JavaScript Menu Powered by Milonic
 

TOURNAMENT COVERAGE

Matt Jones pulls off Hollywood finish in playoff - April 06, 2014 ...more

Kuchar forges 4-shot lead after three rounds - April 05, 2014 ...more

Garcia leads Kuchar by one after two rounds - April 04, 2014 ...more
 
SHO and Tell: The Latest on The Shell Houston Open
Former SHO champ Allenby starting new season right

Australian Robert Allenby (2000 Shell Houston Open winner), had been mired in somewhat of a slump on the PGA TOUR. A steady performer ...

SHO and Tell: The Latest on The Shell Houston Open
 
 
 
 
Untitled Document
 
 
HGA Academic Scholarship Recipients for 2014 (from left) Jacqueline Phung of Richmond Foster, Hailey Hollas of Richmond Travis, Atiyya Menifee of Houston Carver, Tony Ly of Pasadena Dobie, Martha Parra of Spring and Isaiah Carter of Aldine.
 
 
 
       
  04/02  185  
  04/03  558  
  04/04  399  
  04/05  206  
  04/06  264  
    1612  
     
 
 
 
   
Custom Report
 
 
 
 
Untitled Document
 
 
 
Facebook Twitter Youtube
Countdown to SHO
PAST CHAMPIONS
Click Image to View Archive
Jack Burke Jr.
Jack Burke Jr. (1959)
Memorial Park GC
The Masters Tournament - April 03, 2006

MASTERS TOURNAMENT
Augusta National GC

Augusta, GA
Par: 36-3672Yards: 7,445
2005 Champion: Tiger Woods (276, -12)
Purse: $7,000,000*Winner: $1,260,000*

Tiger Woods’ victory in 2005 gave him his fourth green jacket, tying Arnold Palmer for the second-most wins in tournament history. Jack Nicklaus notched his tournament-leading sixth victory 20 years ago at the age of 46.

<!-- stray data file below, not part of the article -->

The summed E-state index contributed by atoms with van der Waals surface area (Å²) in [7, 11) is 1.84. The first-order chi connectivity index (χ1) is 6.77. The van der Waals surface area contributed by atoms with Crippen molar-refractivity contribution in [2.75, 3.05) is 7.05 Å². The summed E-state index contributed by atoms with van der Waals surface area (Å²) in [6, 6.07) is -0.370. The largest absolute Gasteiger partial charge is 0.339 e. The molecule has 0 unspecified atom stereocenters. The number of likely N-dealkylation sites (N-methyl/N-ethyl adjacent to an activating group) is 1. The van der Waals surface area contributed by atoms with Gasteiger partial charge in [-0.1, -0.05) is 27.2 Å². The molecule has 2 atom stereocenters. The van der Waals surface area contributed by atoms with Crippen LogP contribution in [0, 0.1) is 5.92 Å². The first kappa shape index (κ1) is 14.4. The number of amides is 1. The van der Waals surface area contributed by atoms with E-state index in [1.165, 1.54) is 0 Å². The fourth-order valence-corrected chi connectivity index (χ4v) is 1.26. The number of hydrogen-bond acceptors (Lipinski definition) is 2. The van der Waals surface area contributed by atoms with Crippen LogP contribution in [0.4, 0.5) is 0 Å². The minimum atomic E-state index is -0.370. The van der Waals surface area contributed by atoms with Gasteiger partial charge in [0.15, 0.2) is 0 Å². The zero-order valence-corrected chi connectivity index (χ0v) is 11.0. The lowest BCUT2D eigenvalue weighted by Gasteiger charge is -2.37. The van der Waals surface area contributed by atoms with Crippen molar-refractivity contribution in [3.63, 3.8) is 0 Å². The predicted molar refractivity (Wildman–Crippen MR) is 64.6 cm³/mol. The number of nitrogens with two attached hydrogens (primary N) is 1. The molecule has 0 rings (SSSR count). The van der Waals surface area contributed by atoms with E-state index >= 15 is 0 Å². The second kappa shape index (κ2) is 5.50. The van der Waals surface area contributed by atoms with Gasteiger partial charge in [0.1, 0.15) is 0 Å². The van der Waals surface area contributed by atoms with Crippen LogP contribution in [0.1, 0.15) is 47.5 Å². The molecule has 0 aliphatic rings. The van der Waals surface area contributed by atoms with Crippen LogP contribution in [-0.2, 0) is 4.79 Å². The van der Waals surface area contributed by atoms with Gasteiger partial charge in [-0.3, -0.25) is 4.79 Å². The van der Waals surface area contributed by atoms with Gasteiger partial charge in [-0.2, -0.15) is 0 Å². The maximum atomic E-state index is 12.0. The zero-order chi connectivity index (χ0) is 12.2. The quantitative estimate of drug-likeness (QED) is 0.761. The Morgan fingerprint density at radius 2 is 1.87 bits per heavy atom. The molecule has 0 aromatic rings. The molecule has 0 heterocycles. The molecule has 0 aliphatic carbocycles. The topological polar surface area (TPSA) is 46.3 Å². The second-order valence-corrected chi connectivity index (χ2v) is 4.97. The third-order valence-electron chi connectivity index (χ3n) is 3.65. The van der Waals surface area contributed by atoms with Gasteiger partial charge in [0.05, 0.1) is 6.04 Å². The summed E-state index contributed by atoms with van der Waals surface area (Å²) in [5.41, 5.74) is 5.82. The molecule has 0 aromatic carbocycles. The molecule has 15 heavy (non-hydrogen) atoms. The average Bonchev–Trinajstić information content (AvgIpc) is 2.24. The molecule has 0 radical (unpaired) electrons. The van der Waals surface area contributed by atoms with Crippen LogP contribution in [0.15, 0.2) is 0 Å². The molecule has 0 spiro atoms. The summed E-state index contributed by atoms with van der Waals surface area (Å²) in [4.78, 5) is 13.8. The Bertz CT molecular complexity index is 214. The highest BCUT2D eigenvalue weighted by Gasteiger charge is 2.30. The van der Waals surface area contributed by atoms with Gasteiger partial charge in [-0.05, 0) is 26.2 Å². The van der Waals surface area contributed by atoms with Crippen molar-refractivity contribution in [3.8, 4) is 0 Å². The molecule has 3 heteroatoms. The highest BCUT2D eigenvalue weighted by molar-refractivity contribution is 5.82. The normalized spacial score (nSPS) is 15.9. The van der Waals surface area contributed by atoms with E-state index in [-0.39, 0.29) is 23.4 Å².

During the summer, Augusta National altered six holes (Nos. 1, 4, 7, 11, 15 and 17). With the changes, the course yardage for the 2006 tournament will increase to 7,445 yards from 7,290 yards the previous year.


Chris DiMarco’s four-shot lead through 36 holes in 2005 over Thomas Bjorn was one off the Masters record of five by Herman Keiser (1946), Jack Nicklaus (1975) and Raymond Floyd (1976).


Fred Couples extended his Masters cut streak to 21 consecutive in 2005, the longest current streak at the Masters. He did not compete in Augusta in 1987 and 1994. The 21 is tied for second all-time with Tom Watson, who made 21 straight cuts from 1975-95. Gary Player holds the longest such streak, with 23 from1959-82.


The 2005 Masters Tournament was good for left-handers, as all four in the field made the cut. Mike Weir led the way, tying for fifth, followed by Phil Mickelson (10th), Steve Flesch (tied for 29th) and Nick O’Hern (tied for 45th).


The 65 shot by Tiger Woods in the third round last year matched his career low at the Augusta National Golf Club. He also shot 65 en route to his first Masters win in 1997.


Completing the suspended third round on Sunday morning in 2005, Tiger Woods reeled off four straight birdies to extend his streak to seven straight (Nos. 7-13), matching Steve Pate’s 1999 record. Pate birdied the identical holes in the third round en route to a 7-under-par 65. The sixth of those seven birdies during Woods’ third-round streak in 2005 gave him the lead for the first time all week at 8:45 a.m. Sunday. He rolled in a birdie putt on the par-3 12th hole for his sixth consecutive birdie to move to 12-under-par and a one-stroke lead over Chris DiMarco.


Tiger Woods’ first-round 74 in 2005 was the highest score for a winner at the Masters since Mark O’Meara recovered from a first-round 74 with rounds of 70-68-67 to win by one in 1998 over Fred Couples and David Duval.


The Masters winner has come from the final pairing in each of the past 15 years.


Ryan Moore, who tied for 13th a year ago, was the low amateur in the field. His 1-under-par 287 was the best score by an amateur since Lindy Miller posted a 286 in 1978. An amateur has not finished among the top 10 at the Masters since 1962, when Charles Coe tied for ninth. Moore’s finish was the best amateur showing since 2004 when Casey Wittenberg tied for 13th. That top-16 performance earned Moore an invitation to this week’s tournament. Unfortunately, recent wrist surgery will keep him from teeing it up this week in Augusta.



Back to Tour Talk Archive